Finding the Perfect Match: Search for Homologous DNA Sequences during DNA Repair

by | May 16, 2018

In his review published in BioEssays, James Haber takes a look at how the ends of a broken chromosome find a template with which to repair such a double-strand break.

Chromosomal double strand breaks occur spontaneously during DNA replication. If left unrepaired, such breaks threaten genome integrity and therefore ultimately cell viability. To counteract these harmful effects, cells have developed intricate repair mechanisms. One of these repair mechanisms, namely homologous recombination, is the topic of a review by James Haber published in BioEssays.

The author discusses the mechanisms of homologous recombination and points out that the key step in this repair process is finding a homologous DNA segment that can be used as a template. The first step in homologous recombination is 5’ to 3’ resection of the double strand break to reveal single stranded DNA. The recombinase Rad51 subsequently forms a nucleoprotein filament on this single stranded DNA with each recombinase subunit binding three nucleotides. This Rad51 nucleoprotein filament is responsible for carrying out the search for homology.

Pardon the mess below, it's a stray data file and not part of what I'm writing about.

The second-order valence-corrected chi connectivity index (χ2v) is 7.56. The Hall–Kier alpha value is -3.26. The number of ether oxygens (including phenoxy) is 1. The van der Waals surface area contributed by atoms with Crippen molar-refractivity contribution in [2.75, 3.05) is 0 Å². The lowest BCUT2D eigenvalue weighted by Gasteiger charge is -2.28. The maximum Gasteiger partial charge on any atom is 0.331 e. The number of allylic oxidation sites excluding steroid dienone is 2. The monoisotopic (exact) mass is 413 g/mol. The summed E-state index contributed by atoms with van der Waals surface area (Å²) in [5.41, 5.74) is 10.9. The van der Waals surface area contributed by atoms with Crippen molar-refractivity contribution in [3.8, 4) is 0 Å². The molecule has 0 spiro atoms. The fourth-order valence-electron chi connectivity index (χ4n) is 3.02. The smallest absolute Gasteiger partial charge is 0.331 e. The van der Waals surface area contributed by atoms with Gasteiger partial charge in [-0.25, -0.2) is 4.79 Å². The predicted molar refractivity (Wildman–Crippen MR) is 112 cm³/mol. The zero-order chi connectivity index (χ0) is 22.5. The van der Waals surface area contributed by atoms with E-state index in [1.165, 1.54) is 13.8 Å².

Finding a homologous sequence for repair depends on many different factors as pointed out by James Haber. Contact probability, that is the likelihood of these sequences finding one another, is one of these factors. This aspect is influenced by the physical proximity of potential homologous donor sequences in the nucleus, and in general, intrachromosomal repair is favored over interchromosomal repair. The length of the homologous sequence as well as the degree of homology are also important factors. Some in vitro studies have suggested that the minimum length of homology that will form a stable structure could be as little as six bases. And Rad51 seems to be able to tolerate a certain number of mismatches.

Further technical advances, e.g. in live-cell microscopy will hopefully help to reveal even greater detail in these early steps of homologous recombination. For more information, please also take a look at the video abstract where James Haber talks about his BioEssays review.

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